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Earlier in December, the Consumer Financial Protection Bureau issued a report that found 43 million American consumers have medical collections on their credit reports.

Then, a report from ProPublica and National Public Radio focused on the collection practices of nonprofit hospitals. It found that some nonprofit hospitals use collection actions that go far beyond just reporting to the credit bureaus. The actions include going to court and getting wage garnishments.

The report found the use of garnishments by nonprofit hospitals to be widespread in five states, one of them being Missouri. The Missouri hospital that sued more patients than any other nonprofit hospital in the state also owned a for-profit debt collection agency.

The agency filed thousands of lawsuits against the hospital’s patients. Many were reported to be uninsured and have low incomes. If the agency won a judgment, the hospital allowed for interest to be tacked on and to go forward with the garnishment of wages. This happened with thousands of patients.

The Intended Role of Nonprofit Hospitals

The Affordable Care Act put new requirements on nonprofit charitable hospitals in order for them to maintain their federal tax exemption. These requirements include having transparent financial assistance, billing and collection policies, as well as limiting the prices charged to patients who are eligible for financial assistance. They also prohibit hospitals from pursuing extraordinary collection actions before making a reasonable effort to determine whether a patient is eligible for financial assistance.

While hospitals are left to determine the eligibility and assistance details of their policies, they are also required to widely publicize their policies in the communities that they serve. However, it was reported that many of the Missouri hospital’s patients were not informed of the financial assistance policy, and did not benefit from a reduced price. At this particular hospital, once a patient is sent to collection and their account incurs legal fees (which they do if a judgment is granted), they are no longer eligible for financial assistance. It is not surprising then that thousands of people had wages seized through garnishments that often took a big bite out of a paycheck.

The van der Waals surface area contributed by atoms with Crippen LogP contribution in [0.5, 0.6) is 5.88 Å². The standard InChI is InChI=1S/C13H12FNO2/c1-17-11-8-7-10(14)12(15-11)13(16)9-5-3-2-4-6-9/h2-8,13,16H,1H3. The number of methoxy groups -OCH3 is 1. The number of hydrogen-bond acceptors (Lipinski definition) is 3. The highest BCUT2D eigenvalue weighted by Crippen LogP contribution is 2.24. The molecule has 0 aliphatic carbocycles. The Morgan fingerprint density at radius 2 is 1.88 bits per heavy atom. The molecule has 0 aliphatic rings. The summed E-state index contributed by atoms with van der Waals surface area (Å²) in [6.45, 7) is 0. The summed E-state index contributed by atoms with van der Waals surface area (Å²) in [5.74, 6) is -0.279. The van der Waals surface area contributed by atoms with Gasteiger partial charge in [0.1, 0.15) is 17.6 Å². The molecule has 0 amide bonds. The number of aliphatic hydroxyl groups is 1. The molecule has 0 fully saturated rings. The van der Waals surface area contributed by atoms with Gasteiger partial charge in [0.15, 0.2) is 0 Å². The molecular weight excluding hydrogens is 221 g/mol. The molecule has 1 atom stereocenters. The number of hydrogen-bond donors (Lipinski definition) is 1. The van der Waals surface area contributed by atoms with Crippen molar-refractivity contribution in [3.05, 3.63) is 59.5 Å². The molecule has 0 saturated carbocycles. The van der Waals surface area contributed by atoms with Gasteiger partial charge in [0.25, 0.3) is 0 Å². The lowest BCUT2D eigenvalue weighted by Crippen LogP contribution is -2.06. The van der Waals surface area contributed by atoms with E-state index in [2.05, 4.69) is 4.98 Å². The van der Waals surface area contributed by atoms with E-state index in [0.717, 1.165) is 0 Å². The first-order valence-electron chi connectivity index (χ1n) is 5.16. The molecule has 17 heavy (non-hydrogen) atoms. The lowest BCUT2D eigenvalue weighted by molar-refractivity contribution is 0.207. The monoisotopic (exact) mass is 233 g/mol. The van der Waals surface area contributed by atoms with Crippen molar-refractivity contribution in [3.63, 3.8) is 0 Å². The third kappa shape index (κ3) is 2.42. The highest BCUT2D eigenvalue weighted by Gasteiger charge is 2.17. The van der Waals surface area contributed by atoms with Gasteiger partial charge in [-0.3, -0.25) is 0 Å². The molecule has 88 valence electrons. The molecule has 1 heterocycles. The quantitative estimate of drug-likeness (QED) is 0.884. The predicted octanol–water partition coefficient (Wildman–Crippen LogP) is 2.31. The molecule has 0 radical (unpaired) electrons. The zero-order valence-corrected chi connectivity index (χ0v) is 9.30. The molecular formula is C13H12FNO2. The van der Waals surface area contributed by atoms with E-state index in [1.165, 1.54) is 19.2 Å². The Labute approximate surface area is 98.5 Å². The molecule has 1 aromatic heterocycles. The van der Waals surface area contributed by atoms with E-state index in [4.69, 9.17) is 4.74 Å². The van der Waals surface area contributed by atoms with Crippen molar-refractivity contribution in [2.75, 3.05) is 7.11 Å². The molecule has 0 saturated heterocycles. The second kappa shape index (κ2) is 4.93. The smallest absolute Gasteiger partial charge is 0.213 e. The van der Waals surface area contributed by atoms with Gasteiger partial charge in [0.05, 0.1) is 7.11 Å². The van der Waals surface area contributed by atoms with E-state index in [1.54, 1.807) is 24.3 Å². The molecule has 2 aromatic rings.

Were reasonable efforts made to determine eligibility? That’s the big question yet to be answered. The IRS has yet to issue final regulations to clearly define reasonable efforts. However, the prudent layperson may think it reasonable to have signs posted and make brochures or summaries of the policy available throughout the hospital. Furthermore, many may question whether suing patients and using wage garnishment is charitable, especially if information on financial assistance is not made readily available.

How to Avoid Legal Actions for Medical Bills

If you are a patient of a nonprofit hospital – with or without insurance – be sure to ask for information on their financial assistance or charity care policy. Don’t rule out your own eligibility, apply for assistance. Communicate with the hospital and work with them to resolve your outstanding bill.

Other healthcare providers, though not necessarily required, also have financial assistance policies. Chances are, if you don’t ask, you won’t receive. And in some instances, if you don’t pay up, you may be called into court. Your future earnings could be at risk and your credit could be ruined.

This story is an Op/Ed contribution to Credit.com and does not necessarily represent the views of the company or its partners.

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